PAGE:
While fenben is widely used as an animal anthelmintic, there have been no peer-reviewed studies to confirm that it could also be effective against cancer. However, research into this class of medications is ongoing.

In a recent study, scientists found that the broad spectrum antiparasitic drug fenbendazole (FZ), which is used to treat parasitic worm infections in animals like horses, had potential as a cancer-fighting drug. The results of the study were published in the journal Scientific Reports.

The researchers first treated human non-small cell lung cancer cells (NSCLC) with different concentrations of fenbendazole and investigated the cellular response. They found that fenbendazole caused moderate microtubule disruption, stabilized the p53 tumour suppressor gene and interfered with glucose metabolism in cancer cells, which resulted in preferential elimination of cancer cells both in vitro and in vivo.

This was confirmed by examining the uptake of glucose analogue 2-NBDG into H460 and A549 cancer cells following treatment with increasing doses of fenbendazole, as well as by glucose oxidation assays on culture supernatants from these cells. Researchers also observed that fenbendazole reduced lactate levels in these cells.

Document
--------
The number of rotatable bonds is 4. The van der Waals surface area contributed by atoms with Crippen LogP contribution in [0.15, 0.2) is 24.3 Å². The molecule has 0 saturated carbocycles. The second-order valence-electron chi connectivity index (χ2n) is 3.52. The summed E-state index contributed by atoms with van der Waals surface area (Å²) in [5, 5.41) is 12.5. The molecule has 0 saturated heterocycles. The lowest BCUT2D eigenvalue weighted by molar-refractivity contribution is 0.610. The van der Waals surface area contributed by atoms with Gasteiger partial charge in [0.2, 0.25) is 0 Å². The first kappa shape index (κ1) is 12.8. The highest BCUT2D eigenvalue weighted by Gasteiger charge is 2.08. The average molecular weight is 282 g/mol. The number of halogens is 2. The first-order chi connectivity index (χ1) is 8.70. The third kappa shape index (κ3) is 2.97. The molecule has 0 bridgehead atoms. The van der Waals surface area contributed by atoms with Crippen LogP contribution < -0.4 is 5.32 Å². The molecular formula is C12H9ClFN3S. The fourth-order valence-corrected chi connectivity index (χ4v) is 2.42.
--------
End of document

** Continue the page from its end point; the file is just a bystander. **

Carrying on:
These effects were accompanied by a dramatic decrease in the growth of tumors in mice that had been implanted with human NSCLC xenografts. The reduction in tumor growth was attributed to the inhibition of glucose uptake, alteration in the expression of the GLUT transporters and hexokinase II, and interference with glucose metabolism. Moreover, the effect of fenbendazole was superior to that of a single-target chemotherapeutic drug that also interfered with the same cellular pathways. This suggests that a combination of drugs targeting multiple cellular pathways could improve efficacy, as resistance to individual drug targets is common in cancer. fenbendazole for humans cancer